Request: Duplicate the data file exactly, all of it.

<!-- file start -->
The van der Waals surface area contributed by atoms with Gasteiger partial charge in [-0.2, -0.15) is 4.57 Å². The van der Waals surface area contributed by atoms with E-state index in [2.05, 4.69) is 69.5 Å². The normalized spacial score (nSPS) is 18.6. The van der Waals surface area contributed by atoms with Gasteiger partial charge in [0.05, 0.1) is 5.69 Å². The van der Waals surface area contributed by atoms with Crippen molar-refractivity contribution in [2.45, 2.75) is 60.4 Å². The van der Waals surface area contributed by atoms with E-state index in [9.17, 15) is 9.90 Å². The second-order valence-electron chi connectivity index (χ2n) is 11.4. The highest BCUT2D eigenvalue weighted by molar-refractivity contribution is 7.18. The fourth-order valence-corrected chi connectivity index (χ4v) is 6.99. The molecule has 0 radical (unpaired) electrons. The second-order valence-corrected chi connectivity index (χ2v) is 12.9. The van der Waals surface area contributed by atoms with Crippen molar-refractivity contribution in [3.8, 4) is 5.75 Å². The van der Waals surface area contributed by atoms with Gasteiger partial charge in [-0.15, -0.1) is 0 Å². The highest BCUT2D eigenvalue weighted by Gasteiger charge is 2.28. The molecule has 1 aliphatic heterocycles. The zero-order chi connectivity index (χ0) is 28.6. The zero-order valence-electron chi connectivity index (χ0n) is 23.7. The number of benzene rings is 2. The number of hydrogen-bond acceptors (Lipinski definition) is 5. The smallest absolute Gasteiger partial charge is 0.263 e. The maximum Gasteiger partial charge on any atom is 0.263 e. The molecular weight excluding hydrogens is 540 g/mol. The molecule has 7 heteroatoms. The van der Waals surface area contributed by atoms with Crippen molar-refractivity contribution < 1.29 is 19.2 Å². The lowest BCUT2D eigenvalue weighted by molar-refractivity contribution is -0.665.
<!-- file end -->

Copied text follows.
The van der Waals surface area contributed by atoms with Gasteiger partial charge in [-0.2, -0.15) is 4.57 Å². The van der Waals surface area contributed by atoms with E-state index in [2.05, 4.69) is 69.5 Å². The normalized spacial score (nSPS) is 18.6. The van der Waals surface area contributed by atoms with Gasteiger partial charge in [0.05, 0.1) is 5.69 Å². The van der Waals surface area contributed by atoms with Crippen molar-refractivity contribution in [2.45, 2.75) is 60.4 Å². The van der Waals surface area contributed by atoms with E-state index in [9.17, 15) is 9.90 Å². The second-order valence-electron chi connectivity index (χ2n) is 11.4. The highest BCUT2D eigenvalue weighted by molar-refractivity contribution is 7.18. The fourth-order valence-corrected chi connectivity index (χ4v) is 6.99. The molecule has 0 radical (unpaired) electrons. The second-order valence-corrected chi connectivity index (χ2v) is 12.9. The van der Waals surface area contributed by atoms with Crippen molar-refractivity contribution in [3.8, 4) is 5.75 Å². The van der Waals surface area contributed by atoms with Gasteiger partial charge in [-0.15, -0.1) is 0 Å². The highest BCUT2D eigenvalue weighted by Gasteiger charge is 2.28. The molecule has 1 aliphatic heterocycles. The zero-order chi connectivity index (χ0) is 28.6. The zero-order valence-electron chi connectivity index (χ0n) is 23.7. The number of benzene rings is 2. The number of hydrogen-bond acceptors (Lipinski definition) is 5. The smallest absolute Gasteiger partial charge is 0.263 e. The maximum Gasteiger partial charge on any atom is 0.263 e. The molecular weight excluding hydrogens is 540 g/mol. The molecule has 7 heteroatoms. The van der Waals surface area contributed by atoms with Crippen molar-refractivity contribution < 1.29 is 19.2 Å². The lowest BCUT2D eigenvalue weighted by molar-refractivity contribution is -0.665.